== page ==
M.A. Program in Counseling Psychology
with an emphasis in Marriage Family Therapy, Professional Clinical Counseling, and Depth Psychology
Counseling Psychology Program at Pacifica
This dynamic course of study integrates marriage and family therapy and professional counseling with depth psychology, preparing students for a meaningful career through enriched coursework, collaborative and experiential learning, and an engaged relationship with the mysteries of the psyche.
For over three decades, Pacifica's M.A. Program in Counseling Psychology has offered distinctive and comprehensive training in the art, science, and practice of marriage and family therapy, and professional clinical counseling. As preparation for licensure in Marriage and Family Therapy and Professional Clinical Counseling, this rigorous academic program emphasizes both theoretical understanding and experiential training in clinical skills. Pacifica students have outstanding pass rates for the California LMFT exams.
Becoming a Licensed Therapist at Pacifica
Students in the Counseling Psychology Program pursue two and a half years of coursework in Marriage and Family Therapy, Professional Clinical Counseling, Theory and Praxis, and Humanities and Depth Traditions
Clinical Practicum and Research courses contribute to an integrated program of study. This underlying emphasis invites a curiosity about the psyche and encourages respect for the diversity of life and human experience. Interdisciplinary courses in literature, mythology, religion, and culture deepen students' ability to link archetypal themes to sociopolitical and personal issues in the lives of individuals, families, and communities.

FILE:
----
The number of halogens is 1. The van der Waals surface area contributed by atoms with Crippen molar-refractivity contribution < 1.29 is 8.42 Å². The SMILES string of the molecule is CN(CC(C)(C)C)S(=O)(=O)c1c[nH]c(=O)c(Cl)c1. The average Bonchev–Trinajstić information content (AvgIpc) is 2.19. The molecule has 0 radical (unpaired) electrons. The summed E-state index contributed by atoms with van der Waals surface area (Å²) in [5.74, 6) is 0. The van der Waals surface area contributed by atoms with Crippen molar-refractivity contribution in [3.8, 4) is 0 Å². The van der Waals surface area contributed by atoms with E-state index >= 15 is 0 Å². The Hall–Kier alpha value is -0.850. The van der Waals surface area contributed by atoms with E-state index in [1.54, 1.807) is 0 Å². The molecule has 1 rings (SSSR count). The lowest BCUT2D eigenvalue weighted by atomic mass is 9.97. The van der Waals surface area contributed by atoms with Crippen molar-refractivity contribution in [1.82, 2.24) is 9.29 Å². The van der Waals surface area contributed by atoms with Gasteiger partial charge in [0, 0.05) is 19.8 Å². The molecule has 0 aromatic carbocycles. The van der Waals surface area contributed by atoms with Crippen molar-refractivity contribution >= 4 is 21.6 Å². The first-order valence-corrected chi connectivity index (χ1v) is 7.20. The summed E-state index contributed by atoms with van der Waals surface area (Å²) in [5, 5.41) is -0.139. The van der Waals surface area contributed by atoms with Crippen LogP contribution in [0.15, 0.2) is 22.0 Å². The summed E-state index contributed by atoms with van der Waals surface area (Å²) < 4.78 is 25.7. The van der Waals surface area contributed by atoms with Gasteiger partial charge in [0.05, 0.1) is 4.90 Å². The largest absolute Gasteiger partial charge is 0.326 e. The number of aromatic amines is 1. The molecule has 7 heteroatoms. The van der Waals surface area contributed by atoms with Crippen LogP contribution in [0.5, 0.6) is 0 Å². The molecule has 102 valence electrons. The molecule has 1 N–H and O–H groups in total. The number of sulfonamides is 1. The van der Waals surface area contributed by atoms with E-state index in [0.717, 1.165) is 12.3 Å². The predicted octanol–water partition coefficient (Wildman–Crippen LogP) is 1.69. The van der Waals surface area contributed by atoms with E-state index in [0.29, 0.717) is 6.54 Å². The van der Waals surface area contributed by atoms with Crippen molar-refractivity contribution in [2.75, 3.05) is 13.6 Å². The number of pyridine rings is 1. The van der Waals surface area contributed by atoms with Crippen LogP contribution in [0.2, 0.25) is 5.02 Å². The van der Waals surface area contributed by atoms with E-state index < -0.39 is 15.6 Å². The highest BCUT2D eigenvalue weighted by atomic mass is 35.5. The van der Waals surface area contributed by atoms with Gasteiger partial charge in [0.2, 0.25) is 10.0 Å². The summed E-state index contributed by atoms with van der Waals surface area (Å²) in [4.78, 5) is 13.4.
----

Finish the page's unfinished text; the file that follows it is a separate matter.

Students who choose to focus on specific areas of interest such as somatic studies, mythology, music therapy, or expressive art therapy will be mentored through their integration process by faculty members experienced in those respective fields.
Students in the M.A. Counseling Psychology Program learn to:1. Become proficient in theoretical orientations that offer perspective and provide meaning to systemic patterns and human behavior.
2. Demonstrate process and clinical skills.
3. Understand and apply evidence-based clinical assessment procedures.
4. Identify underlying psychological and systemic dynamics of human interaction.
5. Enhance client functioning and well-being via multi-culturally sensitive networking.
6. Understand individual, systemic, community, political, and biologic aspects of diversity.
7. Assess, diagnose, and treat the symptoms and characteristics of behavioral addictions, substance use, and dependence.
8. Evaluate, integrate, and apply evidence-based, recovery-oriented, and depth psychological approaches to scholarly research and writing.
9. Apply current legal and ethical standards and guidelines to diverse populations.
10. Interpret psychological meaning in cultural expressions of myth, literature, and religious traditions.
11. Demonstrate an evolving capacity to self-assess and articulate one's own strengths.
Featured Blog Posts
-2015 MA Counseling Psychology Thesis Presentation Titles
-Going for the Gold: A Psyche-Centered Education
-What does it mean to be a therapist?
-Heartbreak: Recovering from lost love and mourning, Part I